Ooo! I’m excited to see the masks tomorrow! I have a small collection of ceramic mardi gras masks that my mom brought back from New Orleans.

  10. Linda Thum says:

    A carnival lasting 6 mths! Wow! Did anyone work at all then? lols

  11. Aly P says:

    I had no idea! The history of the Carnevale is so fascinating! Thanks for sharing.

  12. Irene Jackson says:

    Would love to go there and see it, fascinating!

  13. Chris Brandstatter says:

    Someday I will travel thru Europe and stop in Venice!

  14. Michelle Tan says:

    I would love to go to Venice but I don’t know when will I ever get the chance to do it. oh well.
    thanks for the giveaway!

  15. SHERI MOORE says:

    It’s like a fairy tale place. Very interesting.

  16. Viki S. says:

    Some day I hope to go there. It just seems magical.
    Thank you

  17. Ericka S. says:

    I would love a chance to get to travel and see that! It looks amazing

  18. Julie D L says:

    Birthdays galore at our house this week!

  19. Diane says:

    We are learning so much with your blogs!!! Wish I could go anywhere…

  20. Jane-Ann Hoskins says:

    Looks like so much fun. Who doesn’t like a good party.

  21. Timitra says:

    Thanks for the great history lesson Thea!

  22. So many things I didn’t know about Carnevale. This event is great. I love history 🙂

  23. hilly says:

    I can see by the last line of your post that I should save this answer for tomorrow, but unfortunately I can’t:

    When you say ‘Carnivale’, my mind unhesitatingly flashes to the book “The Masks of Rome”, by Caroline Llewellyn.

  24. RVASarah says:

    The descriptions and the images (oh, the images), truly make this something worth adding to my Bucket List.

  25. Elizabeth Z says:

    I think we should have a mini-Carnevale here in the states, and celebrate it Elder Races style!

  26. Tina Wheatley says:

    Thanks for this amazing history of Venice and it’s Carnevale tradition. This is my first time learning about it.

  27. Dee Feagin says:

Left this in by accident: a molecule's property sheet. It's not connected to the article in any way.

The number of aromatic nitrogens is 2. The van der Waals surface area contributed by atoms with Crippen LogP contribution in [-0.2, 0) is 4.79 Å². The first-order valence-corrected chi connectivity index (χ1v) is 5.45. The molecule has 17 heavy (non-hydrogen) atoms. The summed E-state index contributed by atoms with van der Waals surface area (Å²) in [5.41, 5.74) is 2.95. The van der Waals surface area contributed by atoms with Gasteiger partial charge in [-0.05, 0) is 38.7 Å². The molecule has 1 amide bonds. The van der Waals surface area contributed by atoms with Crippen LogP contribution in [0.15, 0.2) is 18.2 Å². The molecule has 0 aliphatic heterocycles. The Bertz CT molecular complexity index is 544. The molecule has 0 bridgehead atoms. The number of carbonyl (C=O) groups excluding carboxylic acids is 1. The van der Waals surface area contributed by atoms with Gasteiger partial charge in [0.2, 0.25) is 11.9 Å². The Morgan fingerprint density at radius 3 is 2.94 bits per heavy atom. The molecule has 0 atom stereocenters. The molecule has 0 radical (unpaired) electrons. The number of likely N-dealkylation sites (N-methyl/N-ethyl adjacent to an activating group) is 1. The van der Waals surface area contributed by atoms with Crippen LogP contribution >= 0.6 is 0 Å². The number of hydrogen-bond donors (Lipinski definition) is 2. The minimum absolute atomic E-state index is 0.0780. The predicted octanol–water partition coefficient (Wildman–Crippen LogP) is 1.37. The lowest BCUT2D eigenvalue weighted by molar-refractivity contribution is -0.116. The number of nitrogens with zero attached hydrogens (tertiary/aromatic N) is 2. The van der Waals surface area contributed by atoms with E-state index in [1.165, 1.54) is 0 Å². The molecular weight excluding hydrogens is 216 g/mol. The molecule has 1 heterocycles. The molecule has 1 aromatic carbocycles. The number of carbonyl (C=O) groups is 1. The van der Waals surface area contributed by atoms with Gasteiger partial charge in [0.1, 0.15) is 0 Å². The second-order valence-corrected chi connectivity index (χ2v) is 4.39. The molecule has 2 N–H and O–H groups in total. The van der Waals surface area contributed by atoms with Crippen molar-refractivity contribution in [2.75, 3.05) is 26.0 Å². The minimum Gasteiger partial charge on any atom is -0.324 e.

Fascinating! Thanks for the history. Venice has always been unusual; this reinforces that reputation.

  28. Samantha R says:

    I’ve always wanted to attend a masked ball – a proper masked ball with big dresses and glittering half masks. But, sadly, I’ve never been invited….!


  29. thecrazygranny says:

    wi would love to be in Venice during Carnevale

  30. Ileana A. says:

    In my country every November we do our own carnaval and is pretty good. People from all over the world visit us, and is always fun. Of course I would love to travel to Venice!

  31. Joanne B says:

    Thanks for sharing that fun history lesson. You’re making me want to travel.

  32. JenniferK says:

    Thanks for the sharing. Everything looks so beautiful and I want to travel to Venice someday.

  33. Sabrina says:

    Thanks for another history lesson!

  34. This is fun! Venice is one of my go-to cities. I have to get there before it sinks!

  35. Kristina Parmenter says:

    It is so awesome to learn something new each day. Thank you for having this great giveaway.

  36. Sumiyati E Monoarfa says:

    I never knew about Napoleon and Venice. Every day we learn something new and interesting which is why I love to read. Thank you Thea~

  37. Diane says:

    I have never been to a Carnivale, heard lots about them though!

  38. Alaina says:

    That would be so awesome to go to! I love everything im learning about this.. thanks!!

  39. JenM says:

    How interesting, I can’t imagine Carnevale going on for six months at a time.

  40. bn100 says:

    Very informative post.

  41. Kay Reed says:

    Great interview and your books sound like they were fun to write. Thank you for sharing your world with all of us.

  42. Julie says:

    They certainly took Carnevale seriously. O_o

  43. Yami says:

    Interesting, I honestly love the lesson. I’ll have to look more into this now.

  44. donnas says:

    Great post I would love to see it.

  45. Pam P says:

    Wish I could get to Venice and experience Carnevale, so interesting!

  46. Mary Jo says:

    You really make me want to go to Venice and also experience Carnavale…. I guess I’ll just read some more books 🙂

  47. Keslynn says:

    Some historians theorize that the trumps in the tarot deck come from popular Carnevale characters. I would love to visit Venice!

  48. Beth Martinez says:

    I love these books!

  49. Renate says:

    I have always likes the sinister looking masks during the venice carnivale. Thanks for the “lesson” 🙂

  50. Ellen Wortham says:

    That was some interesting times.

  51. Michelle K says:

    what a great history lesson!